Strauss, Annette Louise Greenfield (1924–1998)


By: Pamela Neal

Type: Biography

Published: February 13, 2022

Updated: March 24, 2022


Annette Louise Greenfield Strauss, Dallas mayor and philanthropist, was born in Houston, Texas, on January 26, 1924, to Jacob Behr or Bear Greenfield and Edith (Weinberger) Greenfield. Her father, an insurance executive, was born in Safed in the Ottoman Empire (present-day Israel), and her mother was born in Brenham, Texas. Her paternal grandfather was a rabbi, and all four of her grandparents were from Ottoman Palestine. Annette was an only child who grew up with a strict father, who gave generously to philanthropic causes. He instilled a philanthropic sense of duty, rooted in Judaism, in his daughter. Annette recalled her father teaching her the aphorism “what I have is what I’ve given away.” By the time she was six years old, Annette showed her money-raising ability by playing Ginger Rogers on her front porch.

In high school she studied public speaking and was the first woman to win state speech championships two years in a row. After graduating high school in Houston, she attended Rice University for one year and then transferred to the University of Texas at Austin, where she was named Outstanding Woman Speaker in the Southwest. At the University of Texas, she met her future husband, Theodore Henry “Ted” Strauss. Annette graduated Phi Beta Kappa with a bachelor’s degree in sociology from the University of Texas in 1944. She then attended Columbia University where she received master’s degrees with honors in psychology and sociology in half a year while she worked as a fashion model for the John Robert Powers modeling agency. Annette returned to Houston where she was a social worker for the American Red Cross. After working in this capacity for a year, she married Ted Strauss on September 8, 1946. A few months later the couple moved to Dallas, Texas. They raised two daughters—Nancy and Jane.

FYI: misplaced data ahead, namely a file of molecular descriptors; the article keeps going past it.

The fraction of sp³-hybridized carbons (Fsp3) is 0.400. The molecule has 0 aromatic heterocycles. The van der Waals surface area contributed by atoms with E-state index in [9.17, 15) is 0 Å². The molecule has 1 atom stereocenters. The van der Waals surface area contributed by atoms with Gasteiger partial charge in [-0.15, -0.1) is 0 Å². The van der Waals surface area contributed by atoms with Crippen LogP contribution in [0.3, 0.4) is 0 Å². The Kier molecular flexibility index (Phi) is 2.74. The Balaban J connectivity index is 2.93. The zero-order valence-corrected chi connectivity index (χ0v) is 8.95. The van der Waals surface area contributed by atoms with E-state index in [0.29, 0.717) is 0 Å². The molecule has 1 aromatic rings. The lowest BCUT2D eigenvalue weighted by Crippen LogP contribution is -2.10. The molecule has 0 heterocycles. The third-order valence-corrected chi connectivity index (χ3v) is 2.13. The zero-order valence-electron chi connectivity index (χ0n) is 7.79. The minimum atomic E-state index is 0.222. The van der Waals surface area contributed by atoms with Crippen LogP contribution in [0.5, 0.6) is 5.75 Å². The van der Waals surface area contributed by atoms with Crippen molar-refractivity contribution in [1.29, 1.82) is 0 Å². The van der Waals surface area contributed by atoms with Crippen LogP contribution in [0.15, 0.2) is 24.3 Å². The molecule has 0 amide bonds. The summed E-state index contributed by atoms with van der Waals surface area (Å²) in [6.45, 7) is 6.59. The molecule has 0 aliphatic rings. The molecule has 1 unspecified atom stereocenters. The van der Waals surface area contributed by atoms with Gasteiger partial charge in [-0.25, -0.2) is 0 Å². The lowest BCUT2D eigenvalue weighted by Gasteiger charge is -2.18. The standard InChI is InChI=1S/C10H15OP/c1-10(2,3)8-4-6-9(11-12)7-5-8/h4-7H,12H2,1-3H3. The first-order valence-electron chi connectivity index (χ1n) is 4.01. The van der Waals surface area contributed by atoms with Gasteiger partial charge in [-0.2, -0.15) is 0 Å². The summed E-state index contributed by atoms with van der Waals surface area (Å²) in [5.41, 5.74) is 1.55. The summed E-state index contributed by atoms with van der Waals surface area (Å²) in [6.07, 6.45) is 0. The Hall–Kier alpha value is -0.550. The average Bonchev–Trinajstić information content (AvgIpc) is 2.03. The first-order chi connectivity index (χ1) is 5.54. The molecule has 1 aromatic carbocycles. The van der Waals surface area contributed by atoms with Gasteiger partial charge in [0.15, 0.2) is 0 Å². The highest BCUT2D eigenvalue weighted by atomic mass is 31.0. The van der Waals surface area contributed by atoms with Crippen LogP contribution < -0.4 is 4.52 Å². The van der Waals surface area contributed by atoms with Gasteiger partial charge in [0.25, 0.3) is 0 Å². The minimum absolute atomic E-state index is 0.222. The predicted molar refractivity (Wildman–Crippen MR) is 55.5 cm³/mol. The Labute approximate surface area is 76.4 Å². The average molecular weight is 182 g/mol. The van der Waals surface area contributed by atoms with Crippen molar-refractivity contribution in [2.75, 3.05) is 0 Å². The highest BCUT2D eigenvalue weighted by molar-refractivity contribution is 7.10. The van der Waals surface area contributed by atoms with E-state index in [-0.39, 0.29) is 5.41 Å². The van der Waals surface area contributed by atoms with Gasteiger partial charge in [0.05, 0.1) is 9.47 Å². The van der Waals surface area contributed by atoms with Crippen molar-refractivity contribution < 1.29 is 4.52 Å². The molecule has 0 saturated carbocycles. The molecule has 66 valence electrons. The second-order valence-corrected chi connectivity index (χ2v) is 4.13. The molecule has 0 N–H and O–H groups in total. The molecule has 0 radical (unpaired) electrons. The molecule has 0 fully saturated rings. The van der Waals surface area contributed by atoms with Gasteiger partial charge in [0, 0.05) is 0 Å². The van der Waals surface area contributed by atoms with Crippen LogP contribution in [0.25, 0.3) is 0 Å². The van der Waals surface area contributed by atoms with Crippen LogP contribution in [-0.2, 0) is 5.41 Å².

After moving to Dallas, Annette served on numerous boards of organizations for education, art, healthcare, and social services. She worked on behalf of United Jewish Appeal, the Dallas Symphony Orchestra, the Crystal Charity Ball, Southern Methodist University, the United Way, the Dallas Black Dance Theatre, Baylor University Medical Center, and numerous other organizations. By the early 1970s she was in charge of almost every major ball in Dallas, received numerous community service awards, and raised millions of dollars for the arts. She was recognized as the city’s most effective volunteer fundraiser.

Annette Strauss also did work for the Motion Picture Classification Board, Planned Parenthood, Dallas Municipal Library Board, and the Dallas Parks and Recreation Board. She raised more than $20 million for various organizations and groups. She worked as the vice president of public affairs at the Dallas public relations firm Glenn, Bozell & Jacobs. After years of successful fundraising and networking with numerous groups, she ran for public office. In 1983 she won a seat on the Dallas City Council. She became deputy mayor pro tem and then mayor pro tem in 1984. With a campaign promise to be “mayor for all the people,” Annette became mayor of Dallas in a runoff election with 56 percent of the votes in 1987. She was the first woman and first Jewish person to be elected mayor of the city (Adlene Harrison was appointed mayor in 1976). One reporter for the Dallas Morning News wrote of her ability to persuade some of the more hard-nosed businessmen by putting her hand on their sleeves and saying, “Now, honey, do it for Dallas.” She was mayor during the controversial and racially-charged reorganization of the Dallas City Council following Williams v. City of Dallas (1990). Her leadership during this tumultuous period was widely praised.